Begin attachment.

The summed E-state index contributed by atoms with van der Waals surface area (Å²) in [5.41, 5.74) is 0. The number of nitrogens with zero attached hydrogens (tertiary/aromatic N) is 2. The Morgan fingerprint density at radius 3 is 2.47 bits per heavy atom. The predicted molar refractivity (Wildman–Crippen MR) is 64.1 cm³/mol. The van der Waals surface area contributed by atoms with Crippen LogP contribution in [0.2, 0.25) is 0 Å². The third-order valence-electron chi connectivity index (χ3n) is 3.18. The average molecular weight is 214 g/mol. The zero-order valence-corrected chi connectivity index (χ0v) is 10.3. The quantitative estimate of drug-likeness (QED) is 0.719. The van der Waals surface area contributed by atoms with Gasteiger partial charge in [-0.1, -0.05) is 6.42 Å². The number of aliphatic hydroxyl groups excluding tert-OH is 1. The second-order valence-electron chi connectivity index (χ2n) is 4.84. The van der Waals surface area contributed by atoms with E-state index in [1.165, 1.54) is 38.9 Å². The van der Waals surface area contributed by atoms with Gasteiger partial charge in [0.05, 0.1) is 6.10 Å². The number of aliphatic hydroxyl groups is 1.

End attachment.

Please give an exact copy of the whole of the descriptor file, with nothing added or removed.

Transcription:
The summed E-state index contributed by atoms with van der Waals surface area (Å²) in [5.41, 5.74) is 0. The number of nitrogens with zero attached hydrogens (tertiary/aromatic N) is 2. The Morgan fingerprint density at radius 3 is 2.47 bits per heavy atom. The predicted molar refractivity (Wildman–Crippen MR) is 64.1 cm³/mol. The van der Waals surface area contributed by atoms with Crippen LogP contribution in [0.2, 0.25) is 0 Å². The third-order valence-electron chi connectivity index (χ3n) is 3.18. The average molecular weight is 214 g/mol. The zero-order valence-corrected chi connectivity index (χ0v) is 10.3. The quantitative estimate of drug-likeness (QED) is 0.719. The van der Waals surface area contributed by atoms with Gasteiger partial charge in [-0.1, -0.05) is 6.42 Å². The number of aliphatic hydroxyl groups excluding tert-OH is 1. The second-order valence-electron chi connectivity index (χ2n) is 4.84. The van der Waals surface area contributed by atoms with E-state index in [1.165, 1.54) is 38.9 Å². The van der Waals surface area contributed by atoms with Gasteiger partial charge in [0.05, 0.1) is 6.10 Å². The number of aliphatic hydroxyl groups is 1.